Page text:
The hernia truss found during the Hopmarkt excavations in Aalst, in the Belgian state of East Flanders, was a surprise for the researchers.
An archaeological survey was conducted in the city of Aalst in Hopmarkt in 2004-2005. Among other things, archaeologists studied a significant part of the Carmelite monastery (1497 – 1797). In the convent of this monastery, they found a strange object in the form of an arc, in layers corresponding to the tomb levels. Its original function was not known.
After some of their studies, the researchers discovered the object was a kind of belt used in people with inguinal (groin) hernias.
“It is a kind of belt that was used for people with inguinal (groin) hernia. Patients with this condition have a cavity in the abdominal wall through which intestines bulge out,” Jan Moens of the Agency for Immovable Heritage said on Flemish radio.
“The belt consists of metal, leather and a pressure ball that keeps everything in place at the site of the wound.”
The trusses have been used for centuries, with doctors and surgeons even bringing all kinds of different models on the market, according to him.
As an archaeological find, however, they are rather rare. “In the Netherlands, a few have turned up, but this is a first for Flanders.”
Additionally, the find is even more special, because the belt’s owner was found as well, as if by chance.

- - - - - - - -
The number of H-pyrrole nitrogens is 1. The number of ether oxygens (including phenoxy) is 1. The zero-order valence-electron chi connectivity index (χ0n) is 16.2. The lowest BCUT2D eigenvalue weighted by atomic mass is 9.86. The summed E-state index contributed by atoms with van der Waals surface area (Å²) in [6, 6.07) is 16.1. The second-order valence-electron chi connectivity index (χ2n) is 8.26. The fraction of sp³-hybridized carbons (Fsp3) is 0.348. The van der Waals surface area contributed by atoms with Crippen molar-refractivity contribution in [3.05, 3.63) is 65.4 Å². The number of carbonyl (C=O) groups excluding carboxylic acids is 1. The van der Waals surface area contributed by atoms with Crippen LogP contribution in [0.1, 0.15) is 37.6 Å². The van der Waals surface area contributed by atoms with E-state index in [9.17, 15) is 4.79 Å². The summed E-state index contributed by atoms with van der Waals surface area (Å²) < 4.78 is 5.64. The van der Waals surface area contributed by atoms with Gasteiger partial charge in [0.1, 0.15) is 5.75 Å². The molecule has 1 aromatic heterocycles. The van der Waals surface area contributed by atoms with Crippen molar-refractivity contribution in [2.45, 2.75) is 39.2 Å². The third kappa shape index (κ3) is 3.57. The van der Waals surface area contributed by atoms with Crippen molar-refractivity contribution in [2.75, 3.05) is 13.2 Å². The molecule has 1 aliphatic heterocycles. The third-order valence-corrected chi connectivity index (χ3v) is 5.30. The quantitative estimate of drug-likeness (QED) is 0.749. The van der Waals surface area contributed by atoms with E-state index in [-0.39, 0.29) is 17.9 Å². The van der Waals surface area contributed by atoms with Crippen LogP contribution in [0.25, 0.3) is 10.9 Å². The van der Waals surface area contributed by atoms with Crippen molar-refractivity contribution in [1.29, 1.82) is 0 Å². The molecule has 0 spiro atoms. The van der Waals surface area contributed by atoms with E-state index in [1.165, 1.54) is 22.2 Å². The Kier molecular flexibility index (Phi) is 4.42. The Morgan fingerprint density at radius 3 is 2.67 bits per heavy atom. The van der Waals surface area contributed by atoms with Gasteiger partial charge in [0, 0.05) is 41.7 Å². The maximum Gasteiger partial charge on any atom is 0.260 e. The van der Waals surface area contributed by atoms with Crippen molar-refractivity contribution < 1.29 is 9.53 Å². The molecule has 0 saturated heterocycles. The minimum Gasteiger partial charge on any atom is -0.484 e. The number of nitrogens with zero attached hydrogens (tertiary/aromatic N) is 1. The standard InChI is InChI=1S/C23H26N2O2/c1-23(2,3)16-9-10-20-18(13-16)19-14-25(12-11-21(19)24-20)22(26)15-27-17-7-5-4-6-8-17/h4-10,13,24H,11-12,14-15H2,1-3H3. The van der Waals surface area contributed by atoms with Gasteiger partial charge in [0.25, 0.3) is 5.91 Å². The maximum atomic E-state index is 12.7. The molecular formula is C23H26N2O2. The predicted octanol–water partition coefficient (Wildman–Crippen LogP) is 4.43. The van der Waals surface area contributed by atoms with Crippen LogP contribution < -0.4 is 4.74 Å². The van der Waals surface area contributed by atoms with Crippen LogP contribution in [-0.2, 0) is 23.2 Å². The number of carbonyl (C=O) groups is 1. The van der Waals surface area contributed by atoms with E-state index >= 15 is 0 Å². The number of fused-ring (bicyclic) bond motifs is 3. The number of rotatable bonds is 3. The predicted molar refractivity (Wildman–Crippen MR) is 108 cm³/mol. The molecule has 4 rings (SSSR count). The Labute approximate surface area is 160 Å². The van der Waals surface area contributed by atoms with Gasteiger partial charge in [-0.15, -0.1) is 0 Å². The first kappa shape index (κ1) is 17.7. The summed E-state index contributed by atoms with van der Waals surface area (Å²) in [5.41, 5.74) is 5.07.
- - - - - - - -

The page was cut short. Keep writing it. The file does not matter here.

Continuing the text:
“At the moment, we are conducting another study in which we are analysing the Codex 156. That is a very old book that is in the library of the University of Leuven,” Moens said. “It also contains the accounts of the Carmelite monastery of Aalst from 1738 to 1796. And the name of brother Patrick, the patient who suffered from an inguinal hernia, also appears in it.”
In the Codex, there is a first mention under the year 1754, when the monastery paid five nickels for the belt
“Such a belt is not expensive when you compare it to the other costs in the list, it cost about as much as a chicken back then,” he said.
A new report was found in 1758, then explicitly mentioning the name of monk Patrick. “It is very special that so many years later and after further research, we can even put a face to an 18th century find about which we were in the dark for a long time.”
Source: The Brussels Times
Cover Photo: Flemish Agency for Immovable Heritage